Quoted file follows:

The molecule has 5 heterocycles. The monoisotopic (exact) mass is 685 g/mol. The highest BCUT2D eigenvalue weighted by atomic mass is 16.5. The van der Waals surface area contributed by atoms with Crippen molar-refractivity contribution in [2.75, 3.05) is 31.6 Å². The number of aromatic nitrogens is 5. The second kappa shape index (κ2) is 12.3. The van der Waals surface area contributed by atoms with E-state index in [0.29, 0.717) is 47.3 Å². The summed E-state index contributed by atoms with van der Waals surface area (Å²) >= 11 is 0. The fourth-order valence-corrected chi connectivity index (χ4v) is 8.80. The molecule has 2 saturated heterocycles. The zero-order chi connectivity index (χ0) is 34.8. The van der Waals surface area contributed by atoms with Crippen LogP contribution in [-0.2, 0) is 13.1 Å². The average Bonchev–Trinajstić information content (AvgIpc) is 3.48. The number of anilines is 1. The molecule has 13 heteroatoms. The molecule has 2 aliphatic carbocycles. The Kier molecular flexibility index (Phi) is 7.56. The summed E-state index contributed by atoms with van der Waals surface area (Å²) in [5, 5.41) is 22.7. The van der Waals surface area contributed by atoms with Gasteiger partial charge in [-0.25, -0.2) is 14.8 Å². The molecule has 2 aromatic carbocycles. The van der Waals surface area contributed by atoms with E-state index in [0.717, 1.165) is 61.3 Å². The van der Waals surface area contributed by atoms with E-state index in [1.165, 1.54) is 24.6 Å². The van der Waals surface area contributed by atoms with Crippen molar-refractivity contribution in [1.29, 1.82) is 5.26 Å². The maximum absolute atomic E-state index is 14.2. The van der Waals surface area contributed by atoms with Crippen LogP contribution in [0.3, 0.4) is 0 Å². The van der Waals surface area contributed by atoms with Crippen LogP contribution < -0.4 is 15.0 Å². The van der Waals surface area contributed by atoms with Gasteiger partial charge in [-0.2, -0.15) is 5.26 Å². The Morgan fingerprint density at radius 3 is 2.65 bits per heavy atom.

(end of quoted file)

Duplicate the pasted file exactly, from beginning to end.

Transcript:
The molecule has 5 heterocycles. The monoisotopic (exact) mass is 685 g/mol. The highest BCUT2D eigenvalue weighted by atomic mass is 16.5. The van der Waals surface area contributed by atoms with Crippen molar-refractivity contribution in [2.75, 3.05) is 31.6 Å². The number of aromatic nitrogens is 5. The second kappa shape index (κ2) is 12.3. The van der Waals surface area contributed by atoms with E-state index in [0.29, 0.717) is 47.3 Å². The summed E-state index contributed by atoms with van der Waals surface area (Å²) >= 11 is 0. The fourth-order valence-corrected chi connectivity index (χ4v) is 8.80. The molecule has 2 saturated heterocycles. The zero-order chi connectivity index (χ0) is 34.8. The van der Waals surface area contributed by atoms with Crippen LogP contribution in [-0.2, 0) is 13.1 Å². The average Bonchev–Trinajstić information content (AvgIpc) is 3.48. The number of anilines is 1. The molecule has 13 heteroatoms. The molecule has 2 aliphatic carbocycles. The Kier molecular flexibility index (Phi) is 7.56. The summed E-state index contributed by atoms with van der Waals surface area (Å²) in [5, 5.41) is 22.7. The van der Waals surface area contributed by atoms with Gasteiger partial charge in [-0.25, -0.2) is 14.8 Å². The molecule has 2 aromatic carbocycles. The van der Waals surface area contributed by atoms with E-state index in [0.717, 1.165) is 61.3 Å². The van der Waals surface area contributed by atoms with E-state index in [1.165, 1.54) is 24.6 Å². The van der Waals surface area contributed by atoms with Crippen molar-refractivity contribution in [1.29, 1.82) is 5.26 Å². The maximum absolute atomic E-state index is 14.2. The van der Waals surface area contributed by atoms with Crippen LogP contribution in [0.3, 0.4) is 0 Å². The van der Waals surface area contributed by atoms with Crippen LogP contribution < -0.4 is 15.0 Å². The van der Waals surface area contributed by atoms with Gasteiger partial charge in [-0.2, -0.15) is 5.26 Å². The Morgan fingerprint density at radius 3 is 2.65 bits per heavy atom.